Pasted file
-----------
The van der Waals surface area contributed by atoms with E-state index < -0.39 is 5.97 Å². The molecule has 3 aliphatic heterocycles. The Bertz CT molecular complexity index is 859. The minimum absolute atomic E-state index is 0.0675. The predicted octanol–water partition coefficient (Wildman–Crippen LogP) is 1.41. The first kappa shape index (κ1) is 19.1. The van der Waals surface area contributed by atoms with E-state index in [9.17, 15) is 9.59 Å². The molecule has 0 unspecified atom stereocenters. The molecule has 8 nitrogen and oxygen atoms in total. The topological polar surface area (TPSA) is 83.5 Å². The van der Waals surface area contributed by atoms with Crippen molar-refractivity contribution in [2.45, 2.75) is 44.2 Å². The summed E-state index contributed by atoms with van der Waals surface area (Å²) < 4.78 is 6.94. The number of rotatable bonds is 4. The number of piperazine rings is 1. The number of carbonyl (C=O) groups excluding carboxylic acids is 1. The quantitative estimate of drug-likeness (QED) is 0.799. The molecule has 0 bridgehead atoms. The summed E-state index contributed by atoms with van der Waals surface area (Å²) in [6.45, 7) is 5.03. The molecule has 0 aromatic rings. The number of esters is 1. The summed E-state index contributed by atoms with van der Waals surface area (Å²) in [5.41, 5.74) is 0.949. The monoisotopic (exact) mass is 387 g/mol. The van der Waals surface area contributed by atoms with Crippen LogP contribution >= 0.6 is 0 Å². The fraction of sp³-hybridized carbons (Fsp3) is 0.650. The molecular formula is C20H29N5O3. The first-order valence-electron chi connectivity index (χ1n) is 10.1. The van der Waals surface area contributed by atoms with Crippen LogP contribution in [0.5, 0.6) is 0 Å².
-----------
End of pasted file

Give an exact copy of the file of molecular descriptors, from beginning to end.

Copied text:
The van der Waals surface area contributed by atoms with E-state index < -0.39 is 5.97 Å². The molecule has 3 aliphatic heterocycles. The Bertz CT molecular complexity index is 859. The minimum absolute atomic E-state index is 0.0675. The predicted octanol–water partition coefficient (Wildman–Crippen LogP) is 1.41. The first kappa shape index (κ1) is 19.1. The van der Waals surface area contributed by atoms with E-state index in [9.17, 15) is 9.59 Å². The molecule has 0 unspecified atom stereocenters. The molecule has 8 nitrogen and oxygen atoms in total. The topological polar surface area (TPSA) is 83.5 Å². The van der Waals surface area contributed by atoms with Crippen molar-refractivity contribution in [2.45, 2.75) is 44.2 Å². The summed E-state index contributed by atoms with van der Waals surface area (Å²) < 4.78 is 6.94. The number of rotatable bonds is 4. The number of piperazine rings is 1. The number of carbonyl (C=O) groups excluding carboxylic acids is 1. The quantitative estimate of drug-likeness (QED) is 0.799. The molecule has 0 bridgehead atoms. The summed E-state index contributed by atoms with van der Waals surface area (Å²) in [6.45, 7) is 5.03. The molecule has 0 aromatic rings. The number of esters is 1. The summed E-state index contributed by atoms with van der Waals surface area (Å²) in [5.41, 5.74) is 0.949. The monoisotopic (exact) mass is 387 g/mol. The van der Waals surface area contributed by atoms with Crippen LogP contribution >= 0.6 is 0 Å². The fraction of sp³-hybridized carbons (Fsp3) is 0.650. The molecular formula is C20H29N5O3. The first-order valence-electron chi connectivity index (χ1n) is 10.1. The van der Waals surface area contributed by atoms with Crippen LogP contribution in [0.5, 0.6) is 0 Å².